On the use of phase and energy for musical onset detection in the complex domain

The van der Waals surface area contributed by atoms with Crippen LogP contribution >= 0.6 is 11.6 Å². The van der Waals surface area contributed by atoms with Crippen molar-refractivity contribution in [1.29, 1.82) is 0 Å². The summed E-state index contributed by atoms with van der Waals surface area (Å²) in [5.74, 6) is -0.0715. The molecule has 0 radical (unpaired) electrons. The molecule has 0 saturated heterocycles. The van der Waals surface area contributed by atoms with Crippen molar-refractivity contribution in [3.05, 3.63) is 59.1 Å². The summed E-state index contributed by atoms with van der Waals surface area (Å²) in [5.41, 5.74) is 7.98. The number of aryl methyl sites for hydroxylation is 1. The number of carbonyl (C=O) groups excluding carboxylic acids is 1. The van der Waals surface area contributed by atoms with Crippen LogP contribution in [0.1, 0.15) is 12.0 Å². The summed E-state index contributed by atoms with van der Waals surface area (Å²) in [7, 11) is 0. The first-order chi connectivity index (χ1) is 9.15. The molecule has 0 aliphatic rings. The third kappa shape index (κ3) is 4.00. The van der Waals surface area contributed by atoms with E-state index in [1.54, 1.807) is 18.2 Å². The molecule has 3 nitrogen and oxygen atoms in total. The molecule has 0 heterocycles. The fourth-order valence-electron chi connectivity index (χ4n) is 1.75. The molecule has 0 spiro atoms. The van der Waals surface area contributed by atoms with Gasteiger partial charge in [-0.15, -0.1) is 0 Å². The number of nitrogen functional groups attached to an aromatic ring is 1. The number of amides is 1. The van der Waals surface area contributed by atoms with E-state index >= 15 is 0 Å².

This is a master thesis report dealing with the subject of synchronizing a sequencer to polyphonic music. The task is divided into three subproblems: onset detection, tempo/meter analysis, and synchronization. An in-depth study of selected methods for solving these problems is presented. Based on this study, a complete system has been designed. Onset detection is performed by dividing the musical signal into several frequency bands, and differentiating their amplitude envelopes. Onsets are discriminated by peakpicking with an adaptive threshold function. The tempo is evaluated continuously, by keeping a leaky histogram of inter onset interval times. The tempo is decided by finding the most frequent time in the histogram. The time signature of the music is found by evaluating the onset autocorrelation at lags corresponding to tempo fractions. The bar length is decided as the tempo fraction where the autocorrelation is the strongest. Synchronization is carried out with a phase-locking loop, where the system clock output is aligned to the detected onsets. The clock output is sent to the sequencer over a MIDI bus. The system has been implemented on a DSP56303 evaluation module (except for time signature identification). The performance of the system depends on the input; music with a strong beat has shown to yield good results, while non-percussive music is very difficult for the system to correctly classify.